Courtemanche gives us an inside view into what divides journalism, a noble craft, from fiction, which is -- no matter how debased -- an art. As a love story, Sunday is quite a poor novel, stumbling over the pitfall, common to journalists who turn to fiction, of confusing fantasy with the imaginative truth of fiction. As such, Sunday reads consistently like a journalist's account of his own experience, fictionalized only by a sense, perhaps inflated, of that experience's romance.

And yet to criticize this book for its weaknesses as a novel in itself trivializes its mission. As the genocide inexorably engulfs Valcourt and Gentille, the truth of Courtemanche's political outrage comes to eclipse the falseness of his romance. By novel's end, Courtemanche will have used fiction's unique capacity to imaginatively adopt the viewpoints of others to show us the reality of what happened in Rwanda more intimately than journalism ever could.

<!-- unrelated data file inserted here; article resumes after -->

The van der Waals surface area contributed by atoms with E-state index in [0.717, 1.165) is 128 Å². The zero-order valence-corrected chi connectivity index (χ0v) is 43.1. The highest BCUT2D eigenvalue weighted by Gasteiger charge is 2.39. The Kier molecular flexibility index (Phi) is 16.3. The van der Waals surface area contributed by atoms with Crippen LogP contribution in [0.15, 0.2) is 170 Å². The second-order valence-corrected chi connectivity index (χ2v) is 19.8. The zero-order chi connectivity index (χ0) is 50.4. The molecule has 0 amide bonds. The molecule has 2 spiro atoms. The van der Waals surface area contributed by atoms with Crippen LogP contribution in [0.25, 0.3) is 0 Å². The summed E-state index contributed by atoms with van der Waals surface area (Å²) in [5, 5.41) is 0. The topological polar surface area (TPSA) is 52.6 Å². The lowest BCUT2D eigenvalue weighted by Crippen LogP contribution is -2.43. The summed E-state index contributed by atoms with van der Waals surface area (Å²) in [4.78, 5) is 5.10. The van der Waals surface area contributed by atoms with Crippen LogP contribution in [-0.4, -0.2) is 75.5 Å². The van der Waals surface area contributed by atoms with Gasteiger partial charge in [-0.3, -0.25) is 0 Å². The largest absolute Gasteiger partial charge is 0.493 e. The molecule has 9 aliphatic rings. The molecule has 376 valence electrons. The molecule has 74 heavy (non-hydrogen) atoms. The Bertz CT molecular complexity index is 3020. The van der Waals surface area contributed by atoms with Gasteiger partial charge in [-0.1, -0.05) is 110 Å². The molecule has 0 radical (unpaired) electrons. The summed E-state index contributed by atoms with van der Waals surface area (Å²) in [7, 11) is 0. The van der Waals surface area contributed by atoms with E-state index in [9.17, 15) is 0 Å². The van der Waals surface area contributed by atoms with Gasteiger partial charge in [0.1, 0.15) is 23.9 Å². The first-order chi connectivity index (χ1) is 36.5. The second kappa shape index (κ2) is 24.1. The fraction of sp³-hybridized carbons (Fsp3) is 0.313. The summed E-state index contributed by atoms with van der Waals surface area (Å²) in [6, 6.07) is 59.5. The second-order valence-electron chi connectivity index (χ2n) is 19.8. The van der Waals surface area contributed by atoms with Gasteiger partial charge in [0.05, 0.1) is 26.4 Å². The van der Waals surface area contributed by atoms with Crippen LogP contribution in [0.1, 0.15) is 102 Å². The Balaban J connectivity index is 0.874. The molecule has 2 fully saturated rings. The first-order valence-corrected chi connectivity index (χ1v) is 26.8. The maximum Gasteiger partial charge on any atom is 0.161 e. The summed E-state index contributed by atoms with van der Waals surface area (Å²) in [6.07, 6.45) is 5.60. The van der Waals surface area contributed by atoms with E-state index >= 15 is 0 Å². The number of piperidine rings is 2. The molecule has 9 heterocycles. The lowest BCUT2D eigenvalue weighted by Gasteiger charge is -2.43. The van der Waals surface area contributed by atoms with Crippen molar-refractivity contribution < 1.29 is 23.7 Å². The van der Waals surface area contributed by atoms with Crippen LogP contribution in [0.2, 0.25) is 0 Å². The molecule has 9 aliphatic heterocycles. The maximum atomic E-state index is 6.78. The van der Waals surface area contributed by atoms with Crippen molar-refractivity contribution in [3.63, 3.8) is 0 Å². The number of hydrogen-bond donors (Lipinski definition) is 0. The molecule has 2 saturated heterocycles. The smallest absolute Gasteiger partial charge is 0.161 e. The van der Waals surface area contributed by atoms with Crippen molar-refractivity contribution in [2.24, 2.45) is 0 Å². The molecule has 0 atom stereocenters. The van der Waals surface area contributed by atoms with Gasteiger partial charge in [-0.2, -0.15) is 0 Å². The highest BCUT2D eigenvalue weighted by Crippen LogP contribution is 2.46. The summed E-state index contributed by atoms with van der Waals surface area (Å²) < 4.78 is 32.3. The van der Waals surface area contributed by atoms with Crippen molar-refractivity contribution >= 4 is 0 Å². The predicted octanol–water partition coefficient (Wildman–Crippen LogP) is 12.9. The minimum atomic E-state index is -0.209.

Sunday is less a novel than a kind of fictionalized witnessing, and in the end where it goes wrong is less important than where it goes right. To read the book alongside, for example, Philip Gourevitch's investigation of the Rwandan genocide is to glimpse the limitations of journalism, even inspired journalism, next to the enormous moral depth of which fiction is capable. The cri de coeur at its center is so necessary, so heartfelt and so deeply convincing that I think it fair to say that one cannot consider one's awareness of the Rwandan Genocide sufficiently profound without reading this book, or something like like this book, just as one cannot consider a moral education in the Holocaust complete without reading the classic works of Holocaust fiction. In the end, nothing else matters about this remarkable book.

Reviewed by Neil Gordon
Copyright 2004, The Washington Post Co. All Rights Reserved.